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5 Die in Ambush of U.S. Patrol in Iraq
Securing the violent areas around Baghdad has become a primary focus of the security plan launched in mid-February and the additional troops ordered into Iraq by President Bush. One of the five newly deployed U.S. military brigades was assigned to the other side of the Tigris River from Mahmudiyah; it is working to stop the traffic of explosives into Baghdad and to disrupt areas where insurgents are believed to hide and plan their assaults.
Saturday's attack on the patrol began at 4:44 a.m.
"A nearby unit heard explosions and attempted to establish communications, but without success," Caldwell said.
At 4:59 a.m., an unmanned surveillance aircraft relayed images of two burning vehicles. By 5:40 a.m., a U.S. quick-reaction force had arrived at the scene, secured the site and launched the hunt for the missing soldiers, Caldwell said.
The mayor of Mahmudiyah, Muaiad Fadhil Hussein, said the attack happened near the village of Beshesha, west of the city. He described it as "one of the most dangerous areas of the city, in which Arab and Iraqi terrorists exist, and not even innocent civilians can enter it."
A curfew has been imposed on Mahmudiyah and surrounding areas, he said, adding that "we, as a mayoralty, are working to provide intelligence information and moral support" to the U.S. and Iraqi forces conducting the search.
Abdullah al-Ghareri, a well-known preacher in Mahmudiyah, said the forces, backed by helicopters and "tens of tanks," were conducting search operations into the night and had made some arrests. Residents said many insurgents had fled the city as U.S. forces entered it.
A senior Iraqi army official said he believed that the attack had been carried out by Sunni insurgents. "This area is really full of al-Qaeda members," the official said on condition of anonymity.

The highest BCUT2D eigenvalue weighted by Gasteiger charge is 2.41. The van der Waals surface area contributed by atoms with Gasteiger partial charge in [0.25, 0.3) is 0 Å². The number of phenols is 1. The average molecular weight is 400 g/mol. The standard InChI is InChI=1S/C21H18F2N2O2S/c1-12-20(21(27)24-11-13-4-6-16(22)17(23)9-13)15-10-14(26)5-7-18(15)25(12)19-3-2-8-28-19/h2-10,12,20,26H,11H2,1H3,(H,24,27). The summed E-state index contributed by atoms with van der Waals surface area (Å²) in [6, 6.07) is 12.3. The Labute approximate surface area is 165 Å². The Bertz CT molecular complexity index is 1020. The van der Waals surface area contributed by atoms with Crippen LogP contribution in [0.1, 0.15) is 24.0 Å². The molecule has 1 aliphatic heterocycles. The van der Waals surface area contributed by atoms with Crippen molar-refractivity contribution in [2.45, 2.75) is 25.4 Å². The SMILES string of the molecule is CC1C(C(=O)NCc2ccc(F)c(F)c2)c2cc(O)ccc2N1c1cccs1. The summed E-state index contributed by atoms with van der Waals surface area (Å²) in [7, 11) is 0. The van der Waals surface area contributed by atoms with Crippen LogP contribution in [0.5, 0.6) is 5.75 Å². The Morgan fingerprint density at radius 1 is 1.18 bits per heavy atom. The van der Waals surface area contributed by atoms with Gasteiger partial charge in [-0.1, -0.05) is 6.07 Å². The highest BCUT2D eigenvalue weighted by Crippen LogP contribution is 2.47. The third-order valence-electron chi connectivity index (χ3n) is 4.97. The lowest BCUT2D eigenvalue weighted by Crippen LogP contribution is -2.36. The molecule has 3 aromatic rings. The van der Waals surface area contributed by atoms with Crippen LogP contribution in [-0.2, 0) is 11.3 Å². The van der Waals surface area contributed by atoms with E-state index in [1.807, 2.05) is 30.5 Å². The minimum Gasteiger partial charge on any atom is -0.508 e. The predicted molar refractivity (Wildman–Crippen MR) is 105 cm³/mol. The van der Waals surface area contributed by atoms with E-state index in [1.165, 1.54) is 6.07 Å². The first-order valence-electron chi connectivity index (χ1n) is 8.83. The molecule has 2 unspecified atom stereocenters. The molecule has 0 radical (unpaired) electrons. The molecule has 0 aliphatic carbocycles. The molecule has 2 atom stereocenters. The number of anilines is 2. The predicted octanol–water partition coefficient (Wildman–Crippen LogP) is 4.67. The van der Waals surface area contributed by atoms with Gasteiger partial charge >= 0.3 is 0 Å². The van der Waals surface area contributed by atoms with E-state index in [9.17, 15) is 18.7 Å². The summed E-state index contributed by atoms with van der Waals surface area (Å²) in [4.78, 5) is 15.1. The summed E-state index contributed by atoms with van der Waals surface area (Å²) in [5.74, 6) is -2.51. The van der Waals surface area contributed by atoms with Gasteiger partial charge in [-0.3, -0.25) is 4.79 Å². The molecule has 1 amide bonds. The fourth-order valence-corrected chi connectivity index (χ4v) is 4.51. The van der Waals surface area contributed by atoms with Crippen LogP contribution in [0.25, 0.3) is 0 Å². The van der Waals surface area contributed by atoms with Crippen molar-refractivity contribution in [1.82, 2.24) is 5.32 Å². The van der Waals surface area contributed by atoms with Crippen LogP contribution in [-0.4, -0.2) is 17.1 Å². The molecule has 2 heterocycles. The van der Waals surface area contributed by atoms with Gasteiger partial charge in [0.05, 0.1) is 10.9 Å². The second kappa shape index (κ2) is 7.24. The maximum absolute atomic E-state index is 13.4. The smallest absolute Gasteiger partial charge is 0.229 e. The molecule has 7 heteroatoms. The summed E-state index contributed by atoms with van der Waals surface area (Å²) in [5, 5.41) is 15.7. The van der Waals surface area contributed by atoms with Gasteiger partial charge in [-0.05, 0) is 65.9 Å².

Mohamad al-Janabi, a reputed al-Qaeda member in the nearby city of Salman Pak, said in a telephone interview that he was unable to contact his comrades in Mahmudiyah to determine whether they were responsible for the attack.
But he added: "I can assure you that we will start pressuring Bush in a new way at the same time he is facing pressures from the Democrats and the American people. And there will be no problem to sacrifice 10 soldiers in order to abduct a single American soldier and get him on television screens begging for us to release him."
Garver, the military spokesman, said U.S. helicopters, planes, tanks and soldiers were outfitted with infrared and night-vision equipment, and thermal sights that can detect people through body heat, especially when the ground cools.
"We have great capabilities to continue the hunt through the night," Garver said. "We'll keep continuing to search."
In a separate incident, a soldier from the 89th Military Police Brigade injured Friday by a roadside bomb south of Iskandariyah, a town 18 miles south of Baghdad, died of his wounds, the military said in a statement Saturday.
Special correspondent Waleed Saffar and other Washington Post staff in Iraq contributed to this report.